Dear Blue: LDS do not need to be told what a war on religion looks like. We know it all too well. Sure it's not Missouri in the mid-1830s, or Nauvoo in the mid 1840s, but the signs are there. We hear some big city mayors telling a restaurant chain they are not welcome because of the religious beliefs of its CEO. The new healthcare law requires church run institutions to provide services that violate their beliefs. We see our churches vandalized and burned. Sure for the most part, it is all very civil and proper now, but it won't be that way very long. If we waited until an another "extermination order" to fight back it would be too late. My father used to tell me the best defense is a good offense. As Christians and as LDS we need to stand up for our beliefs.

  • Happy Valley Heretic Orem, UT
    Aug. 10, 2012 7:41 a.m.

    Liberal Ted said: Where is your source on this statement? Who called for bans on abortion in cases of rape, incest, life threatening?

    2 seconds after copying your very question and pasteing it into google...

    Personhood Ohio, a state affiliate of Denver-based Personhood USA, would like to put a so-called “personhood” amendment on the ballot this fall:
    The amendment defines life as beginning at conception and would ban all forms of abortion, including in cases of rape and incest. As originally written, it would also ban in vitro fertilization and certain birth control methods. Personhood Ohio has modified the proposed language so that it would exempt IVF and “genuine contraception,” whatever that means.

    There were pages of them, (this one was especially restrictive) but that would mean looking yourself before accusing others of being out of touch.

  • Mountanman Hayden, ID
    Aug. 10, 2012 7:49 a.m.

    So the government should stay out of people's bedrooms but we should be forced to pay for what happens in bedrooms? Wonderful liberal "logic" on display!

  • Edd_Doerr Silver Spring, MD
    Aug. 10, 2012 7:53 a.m.

    The war on women is real and Romney is part of it. His slam at Obama is totally absurd. Obama is strong for religious freedom, as he shows by favoring freedom of religion and conscience for women on reproductive matters and by opposing Republican drives to force all taxpayers to support religious schools through school vouchers. Obama is on the side of religious freedom; Romney is not. -- Edd Doerr, President, Americans for Religious Liberty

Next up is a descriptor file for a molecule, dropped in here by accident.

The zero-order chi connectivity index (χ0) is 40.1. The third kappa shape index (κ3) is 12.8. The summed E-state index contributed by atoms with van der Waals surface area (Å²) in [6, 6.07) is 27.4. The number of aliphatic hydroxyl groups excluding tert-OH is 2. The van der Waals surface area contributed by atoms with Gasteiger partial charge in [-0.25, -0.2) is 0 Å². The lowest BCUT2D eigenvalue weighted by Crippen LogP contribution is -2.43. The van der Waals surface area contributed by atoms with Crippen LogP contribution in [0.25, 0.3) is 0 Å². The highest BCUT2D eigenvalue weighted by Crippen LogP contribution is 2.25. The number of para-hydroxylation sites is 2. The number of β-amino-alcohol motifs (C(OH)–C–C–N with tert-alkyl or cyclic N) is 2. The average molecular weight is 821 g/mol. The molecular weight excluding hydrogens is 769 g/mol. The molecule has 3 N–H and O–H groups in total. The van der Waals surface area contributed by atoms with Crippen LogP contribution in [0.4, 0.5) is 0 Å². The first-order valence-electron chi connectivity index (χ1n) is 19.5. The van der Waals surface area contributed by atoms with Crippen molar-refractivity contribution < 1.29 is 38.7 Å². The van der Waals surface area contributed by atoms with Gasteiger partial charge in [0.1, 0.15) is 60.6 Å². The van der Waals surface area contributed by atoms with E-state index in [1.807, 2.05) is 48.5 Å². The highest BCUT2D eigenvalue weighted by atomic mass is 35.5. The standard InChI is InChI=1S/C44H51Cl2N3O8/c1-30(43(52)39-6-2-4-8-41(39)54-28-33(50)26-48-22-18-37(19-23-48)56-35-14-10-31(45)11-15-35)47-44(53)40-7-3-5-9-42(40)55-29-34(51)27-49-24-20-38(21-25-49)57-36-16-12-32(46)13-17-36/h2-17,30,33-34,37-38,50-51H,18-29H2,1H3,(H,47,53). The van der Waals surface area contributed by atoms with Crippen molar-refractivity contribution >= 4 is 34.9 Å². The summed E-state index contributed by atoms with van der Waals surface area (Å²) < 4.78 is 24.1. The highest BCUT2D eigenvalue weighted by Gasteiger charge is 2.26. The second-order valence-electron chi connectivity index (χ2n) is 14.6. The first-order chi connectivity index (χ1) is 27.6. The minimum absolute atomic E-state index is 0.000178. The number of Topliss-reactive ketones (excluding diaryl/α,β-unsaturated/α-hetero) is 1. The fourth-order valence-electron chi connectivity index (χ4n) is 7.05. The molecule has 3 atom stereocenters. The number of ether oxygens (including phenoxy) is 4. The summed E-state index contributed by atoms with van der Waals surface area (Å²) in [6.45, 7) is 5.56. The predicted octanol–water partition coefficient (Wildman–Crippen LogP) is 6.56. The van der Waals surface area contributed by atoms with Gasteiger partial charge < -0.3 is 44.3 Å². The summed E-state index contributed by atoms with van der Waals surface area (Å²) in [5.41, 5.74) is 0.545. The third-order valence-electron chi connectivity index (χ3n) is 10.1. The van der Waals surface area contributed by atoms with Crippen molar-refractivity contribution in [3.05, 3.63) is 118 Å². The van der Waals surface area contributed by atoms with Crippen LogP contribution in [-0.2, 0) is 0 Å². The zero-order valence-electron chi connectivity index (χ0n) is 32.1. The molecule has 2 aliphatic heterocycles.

• Mountanman Hayden, ID
    Aug. 10, 2012 7:55 a.m.

    The left's war on religion started in Waco,Texas when Janet Reno ordered the federal government to send tanks to kill women and children of a non-government approved religion! Is your religion government approved?

  • toosmartforyou Farmington, UT
    Aug. 10, 2012 8:05 a.m.

    @ Blue

    War on Women??? Are you kidding? That makes a nice little sound bite, doesn't it? But not being willing to force women to go contrary to their religious beliefs is a war on women?

    Give me a break. Seriously.....

    Seems like it's the Obama camp that is whinning.

  • PennStater USA, PA
    Aug. 10, 2012 8:09 a.m.

    Sandra Fluke from Georgetown made a fool out of herself when she addressed Congress. First of all, contraceptives are not expensive. Second, I do not want to pay for someone else's irresponsible behavior. If you don't want to be pregnant, don't have sex. You don't need contraceptives, you need self-control and self-respect.